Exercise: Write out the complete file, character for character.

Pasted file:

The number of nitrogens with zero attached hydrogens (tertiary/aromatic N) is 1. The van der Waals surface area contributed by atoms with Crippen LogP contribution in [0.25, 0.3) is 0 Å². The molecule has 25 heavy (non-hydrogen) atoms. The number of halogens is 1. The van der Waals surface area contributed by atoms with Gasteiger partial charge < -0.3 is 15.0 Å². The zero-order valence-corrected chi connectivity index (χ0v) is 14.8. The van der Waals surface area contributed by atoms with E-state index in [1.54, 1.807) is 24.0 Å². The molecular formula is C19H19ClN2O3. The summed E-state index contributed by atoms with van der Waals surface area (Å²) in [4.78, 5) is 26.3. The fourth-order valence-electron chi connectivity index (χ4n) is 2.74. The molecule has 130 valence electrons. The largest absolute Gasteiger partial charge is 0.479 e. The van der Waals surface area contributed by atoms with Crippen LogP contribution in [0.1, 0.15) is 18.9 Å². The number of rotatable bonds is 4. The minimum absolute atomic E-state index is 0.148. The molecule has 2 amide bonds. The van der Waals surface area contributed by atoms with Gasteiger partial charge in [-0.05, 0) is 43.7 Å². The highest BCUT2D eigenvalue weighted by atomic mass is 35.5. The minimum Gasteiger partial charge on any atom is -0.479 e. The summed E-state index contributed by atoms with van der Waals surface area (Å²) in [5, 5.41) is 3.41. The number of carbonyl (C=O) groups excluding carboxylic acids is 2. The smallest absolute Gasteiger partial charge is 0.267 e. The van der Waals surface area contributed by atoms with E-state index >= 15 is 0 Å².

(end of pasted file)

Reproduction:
The number of nitrogens with zero attached hydrogens (tertiary/aromatic N) is 1. The van der Waals surface area contributed by atoms with Crippen LogP contribution in [0.25, 0.3) is 0 Å². The molecule has 25 heavy (non-hydrogen) atoms. The number of halogens is 1. The van der Waals surface area contributed by atoms with Gasteiger partial charge < -0.3 is 15.0 Å². The zero-order valence-corrected chi connectivity index (χ0v) is 14.8. The van der Waals surface area contributed by atoms with E-state index in [1.54, 1.807) is 24.0 Å². The molecular formula is C19H19ClN2O3. The summed E-state index contributed by atoms with van der Waals surface area (Å²) in [4.78, 5) is 26.3. The fourth-order valence-electron chi connectivity index (χ4n) is 2.74. The molecule has 130 valence electrons. The largest absolute Gasteiger partial charge is 0.479 e. The van der Waals surface area contributed by atoms with Crippen LogP contribution in [0.1, 0.15) is 18.9 Å². The number of rotatable bonds is 4. The minimum absolute atomic E-state index is 0.148. The molecule has 2 amide bonds. The van der Waals surface area contributed by atoms with Gasteiger partial charge in [-0.05, 0) is 43.7 Å². The highest BCUT2D eigenvalue weighted by atomic mass is 35.5. The minimum Gasteiger partial charge on any atom is -0.479 e. The summed E-state index contributed by atoms with van der Waals surface area (Å²) in [5, 5.41) is 3.41. The number of carbonyl (C=O) groups excluding carboxylic acids is 2. The smallest absolute Gasteiger partial charge is 0.267 e. The van der Waals surface area contributed by atoms with E-state index >= 15 is 0 Å².